Exercise during pregnancy: SOGC/ CSEP Position paper


Traditionally, pregnant women have been told to reduce their physical activity levels. These suggestions have been based around fears that raising core temperature during embryogenesis may increase risk of congenital anomalies and shift blood away from the developing child resulting in disturbances in growth. However, are these fears true?

The Society of Obestetricians and Gynaecologists of Canada (SOGC) and the Canadian Society for Exercise Physiology (CSEP) published a position paper addressing basic recommendations for women during and after pregnancy. The summary points are below presented in question-answer format, followed by a link to the full text.

Who should exercise?

"In uncomplicated pregnancies, women with or without a previously sedentary lifestyle should be encouraged to participate in aerobic and strength-conditioning exercises as part of a healthy lifestyle." (p. 334)


What are absolute contraindications to exercise?

The position paper states that pregnant women with the following conditions should not exercise:

  • ruptured membranes
  • preterm labour
  • hypertensive disorders
  • incompetent cervix
  • growth restricted fetus
  • high order multiple gestation (greater than or equal to triplets)
  • placenta previa after 28th week
  • persistent 2nd or 3rd trimester bleeding
  • uncontrolled type 1 diabetes, thyroid disease, or other serious cardiovascular, respiratory, or systemic disorder

Women with the following conditions should move toward adopting exercise with caution. A medical doctor should be consulted:

  • previous spontaneous abortion
  • previous pre-term birth
  • mild/moderate cardiovascular disorder
  • mild/moderate respiratory disorder
  • anemia (hemoglobin less than 100 g/L)
  • malnutrition or eating disorder
  • twin pregnancy after 28th week
  • other significant medical condition


What screening tool should be used when considering exercise for pregnant women?

"The Physical Activity Readiness Medical Examination for Pregnancy (PARmed-X for Pregnancy) is a tool developed by the Canadian Society for Exercise Physiology and endorsed by the Society of Obstetricians and Gynaecologists of Canada and Health Canada (and available through CSEP's web site ...) for screening women interested in participating in physical activity during pregnancy." (p. 334)


When may be the best time to initiate an exercise program?

Likely second trimester. The first trimester often presents with great nausea, vomiting and profound fatigue. (p. 335)


How should a pregnant woman initiate cardio into an exercise program?

Previously sedentary women should start with 15 minutes of continuous exercise three times a week and then increase to 30 minute sessions four times a week.

"Episodic maximal exercise by pregnant women in a research setting appears to be safe for mother and fetus" (p. 335)


What cardio activities would be recommended?

"Brisk walking, stationary cycling, cross-country skiing, swimming, or aquafit are aerobic exercise that cause less trauma to the joints and ligaments and less bouncing up and down of the centre of gravity than running or jogging." (p. 335)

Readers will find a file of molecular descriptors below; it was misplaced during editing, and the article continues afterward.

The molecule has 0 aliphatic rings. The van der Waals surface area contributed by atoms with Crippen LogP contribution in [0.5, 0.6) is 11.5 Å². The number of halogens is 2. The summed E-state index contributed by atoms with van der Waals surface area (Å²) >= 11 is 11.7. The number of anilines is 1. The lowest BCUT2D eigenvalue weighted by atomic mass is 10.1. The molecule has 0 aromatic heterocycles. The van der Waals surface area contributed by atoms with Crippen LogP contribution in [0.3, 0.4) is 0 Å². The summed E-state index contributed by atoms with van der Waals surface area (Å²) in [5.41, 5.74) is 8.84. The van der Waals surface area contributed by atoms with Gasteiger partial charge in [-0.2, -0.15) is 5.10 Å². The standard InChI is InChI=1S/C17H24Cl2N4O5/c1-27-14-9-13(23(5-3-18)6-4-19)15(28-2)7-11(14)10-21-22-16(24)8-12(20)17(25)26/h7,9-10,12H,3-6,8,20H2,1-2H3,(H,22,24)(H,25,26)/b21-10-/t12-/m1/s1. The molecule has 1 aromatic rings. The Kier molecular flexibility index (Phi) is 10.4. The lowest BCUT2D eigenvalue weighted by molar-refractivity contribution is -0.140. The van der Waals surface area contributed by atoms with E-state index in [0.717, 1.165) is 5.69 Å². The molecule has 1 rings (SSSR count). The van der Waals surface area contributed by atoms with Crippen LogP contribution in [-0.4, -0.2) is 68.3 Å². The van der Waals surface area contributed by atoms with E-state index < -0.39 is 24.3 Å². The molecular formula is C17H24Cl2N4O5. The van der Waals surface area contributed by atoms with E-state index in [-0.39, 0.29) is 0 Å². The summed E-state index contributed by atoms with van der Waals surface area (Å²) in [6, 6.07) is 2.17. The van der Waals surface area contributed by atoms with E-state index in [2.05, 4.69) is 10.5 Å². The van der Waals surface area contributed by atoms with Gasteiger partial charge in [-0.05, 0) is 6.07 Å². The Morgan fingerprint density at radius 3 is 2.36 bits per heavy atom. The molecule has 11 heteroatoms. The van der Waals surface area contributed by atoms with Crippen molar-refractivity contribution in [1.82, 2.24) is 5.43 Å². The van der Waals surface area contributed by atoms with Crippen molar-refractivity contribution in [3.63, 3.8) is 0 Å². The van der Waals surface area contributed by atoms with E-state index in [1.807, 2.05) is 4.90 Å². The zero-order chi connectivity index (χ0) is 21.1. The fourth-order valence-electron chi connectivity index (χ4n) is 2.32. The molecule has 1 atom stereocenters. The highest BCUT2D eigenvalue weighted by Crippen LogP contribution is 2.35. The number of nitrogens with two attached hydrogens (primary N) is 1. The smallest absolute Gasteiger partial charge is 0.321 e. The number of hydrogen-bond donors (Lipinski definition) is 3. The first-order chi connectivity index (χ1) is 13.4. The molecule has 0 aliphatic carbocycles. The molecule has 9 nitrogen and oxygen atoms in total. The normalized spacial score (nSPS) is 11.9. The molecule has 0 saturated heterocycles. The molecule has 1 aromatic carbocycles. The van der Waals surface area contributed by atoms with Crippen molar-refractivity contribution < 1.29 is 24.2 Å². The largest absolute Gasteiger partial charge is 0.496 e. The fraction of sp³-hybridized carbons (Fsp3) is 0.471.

How intense should exercise be?

Generally, she should be able to maintain a conversation during the exercise. If she cannot, then exercise less intensely.

Target heart rate zones for aerobic exercise in pregnancy

  • Less than 20 yrs old: 140 - 155 beats/min
  • 20 - 29 yrs old: 135 - 150 beats/min
  • 30 - 39 yrs old: 130 - 145 beats/min
  • 40 yrs or older: 125 - 140 beats/min



Guideline for elite athletes who are pregnant

Have obstetric care provider supervise your status.


When should I stop exercising?

Seek medical help if experiencing the following:

  • excessive shortness of breath
  • chest pain
  • presyncope
  • painful uterine contractions
  • leakage of amniotic fluid
  • vaginal bleeding


What are considerations for exercise postpartum?

  • may need to reduce intensity
  • slowly increase training for women who have had caesarian delivery
  • initiation of pelvic floor exercise in the immediate postpartum period may reduce the risk of future urinary incontinence


What are considerations for breastfeeding women?

Although exercise does not negatively affect milk production or composition, lactic acid has been shown to be increased in the breast milk of women exercising at maximal intensity, but not in those exercising at moderate level. There is controversy as to whether this short-term increase in lactic acid makes the breast milk less palatable to the nursing infant. Mothers who find that their baby does not feed as well right after exercising may consider feeding the baby right before exercising (which may also make the breasts more comfortable during exercise), postponing feeding until 1 hour after exercising, or expressing milk prior to exercising to be used after exercising. The growth of breastfeeding babies of exercising women is normal, even for infants whose mothers are losing weight as part of their exercise regimen." (p. 338)


Speak with your medical doctor before initiating exercise programs.



Davies, GA.L.; Wolfe, L.A; Mottola, M.F.; and MacKinnon, C. (2003). Joint SOGC/CSEP Clinical Practice Guideline: Exercise in Pregnancy and the Postpartum Period. Can. J. Appl. Physiol. 28(3): 329-341

Full text of position paper click here